Supporting New Canadian Food Entrepreneurs and Sharing Food Stories

Since launching in 2018, the culinary nonprofit Flavours of Hope has helped immigrant women open food businesses in Vancouver and make connections within the community. Founder Trixie Ling sees the pop-up dinners, cooking workshops and storytelling events her group helps bring to life as ways to “create cross-cultural learning and intercultural relationships” between newly arrived and more established residents. And for creating the welcoming multicultural society that is her dream.

“Food, culture, and story build bridges,” says Ling.

Canada has a long history of welcoming refugees, but often, these newcomers struggle to secure an economic footing and make connections in their adopted cities. Born in Taiwan, Ling recalls her own parents’ challenges as immigrants to Canada, stressing the importance of “meeting people from other cultures and walks of life” to prevent loneliness and isolation. What newcomers want, she says, “is to earn a living wage and to build connections with people in their community and around the city. You want to feel that you belong somewhere.”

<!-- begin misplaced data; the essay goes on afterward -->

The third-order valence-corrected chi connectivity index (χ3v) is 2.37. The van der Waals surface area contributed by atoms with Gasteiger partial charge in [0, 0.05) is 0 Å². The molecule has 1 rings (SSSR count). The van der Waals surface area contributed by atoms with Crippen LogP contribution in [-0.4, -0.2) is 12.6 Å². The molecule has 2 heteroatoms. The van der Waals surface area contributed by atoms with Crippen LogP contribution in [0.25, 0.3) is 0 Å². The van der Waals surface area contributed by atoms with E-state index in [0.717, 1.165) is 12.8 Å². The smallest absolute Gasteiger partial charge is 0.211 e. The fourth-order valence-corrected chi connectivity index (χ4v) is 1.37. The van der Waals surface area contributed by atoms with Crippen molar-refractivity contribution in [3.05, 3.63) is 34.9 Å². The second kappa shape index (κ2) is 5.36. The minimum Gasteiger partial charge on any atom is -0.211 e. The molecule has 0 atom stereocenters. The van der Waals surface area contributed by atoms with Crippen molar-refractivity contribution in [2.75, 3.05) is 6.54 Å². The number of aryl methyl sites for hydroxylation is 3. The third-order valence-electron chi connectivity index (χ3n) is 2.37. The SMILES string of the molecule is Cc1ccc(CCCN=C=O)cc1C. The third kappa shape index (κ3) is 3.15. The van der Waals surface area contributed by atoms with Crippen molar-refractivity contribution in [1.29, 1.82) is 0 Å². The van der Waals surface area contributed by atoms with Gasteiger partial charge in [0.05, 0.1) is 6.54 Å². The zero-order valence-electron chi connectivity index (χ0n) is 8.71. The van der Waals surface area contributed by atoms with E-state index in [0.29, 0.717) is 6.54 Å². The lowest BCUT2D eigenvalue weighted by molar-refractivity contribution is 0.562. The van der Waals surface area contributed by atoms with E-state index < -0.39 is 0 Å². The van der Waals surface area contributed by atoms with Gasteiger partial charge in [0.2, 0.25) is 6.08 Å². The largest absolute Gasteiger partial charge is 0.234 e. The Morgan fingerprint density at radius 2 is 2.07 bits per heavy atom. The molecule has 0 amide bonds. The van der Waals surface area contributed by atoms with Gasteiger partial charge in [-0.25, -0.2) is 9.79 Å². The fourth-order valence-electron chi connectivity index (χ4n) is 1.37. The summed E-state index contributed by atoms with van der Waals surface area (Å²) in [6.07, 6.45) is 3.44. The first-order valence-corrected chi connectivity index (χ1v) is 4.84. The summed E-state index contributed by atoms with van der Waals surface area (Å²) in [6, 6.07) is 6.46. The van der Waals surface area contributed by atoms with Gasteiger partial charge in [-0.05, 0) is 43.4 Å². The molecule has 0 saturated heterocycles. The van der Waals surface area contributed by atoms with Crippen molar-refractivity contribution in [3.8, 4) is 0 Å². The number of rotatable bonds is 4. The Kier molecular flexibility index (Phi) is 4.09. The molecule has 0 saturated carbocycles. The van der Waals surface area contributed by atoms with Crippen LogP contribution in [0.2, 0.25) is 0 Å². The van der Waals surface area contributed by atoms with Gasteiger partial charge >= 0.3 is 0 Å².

For many immigrant women, food is often the area where they feel most confident.

Trained in social entrepreneurship, Ling had experience as a settlement worker and had volunteered at community dinners where she saw the role of food in creating connections between people.

For many immigrant women, Ling says, food is often the area where they feel most confident. They’ll eagerly tell you about their grandmother’s stew or other favorite dish from their country of origin. Flavours of Hope’s events “empower newcomer women to talk about who they are, where they come from, and what they eat.”

Marialejandra Reyes Valerio, who came to Canada from Venezuela, is one of the home cooks who has worked with Flavours of Hope to start a culinary business. She hosted a Venezuelan food night, where she shared her salsa guasacaca, an herb-based sauce designed to serve with fried plantains and other snacks. She now produces the salsa in a local commissary kitchen and sells it with Flavours of Hope at Vancouver farmer’s markets.

Flavours of Hope has organized other events, ranging from an afternoon of storytelling paired with Filipino and Mexican food, to a cross-cultural feast of vegan Kenyan and Iranian dishes, to an evening of Syrian cuisine, music, and stories.

According to Ling, these events can “create cross-cultural learning and intercultural relationships” between newly arrived and more established residents. And for building the more welcoming multicultural society that is her dream, she concludes, “Food is the vehicle, the driving force.”

About the Author:

Carolyn Heller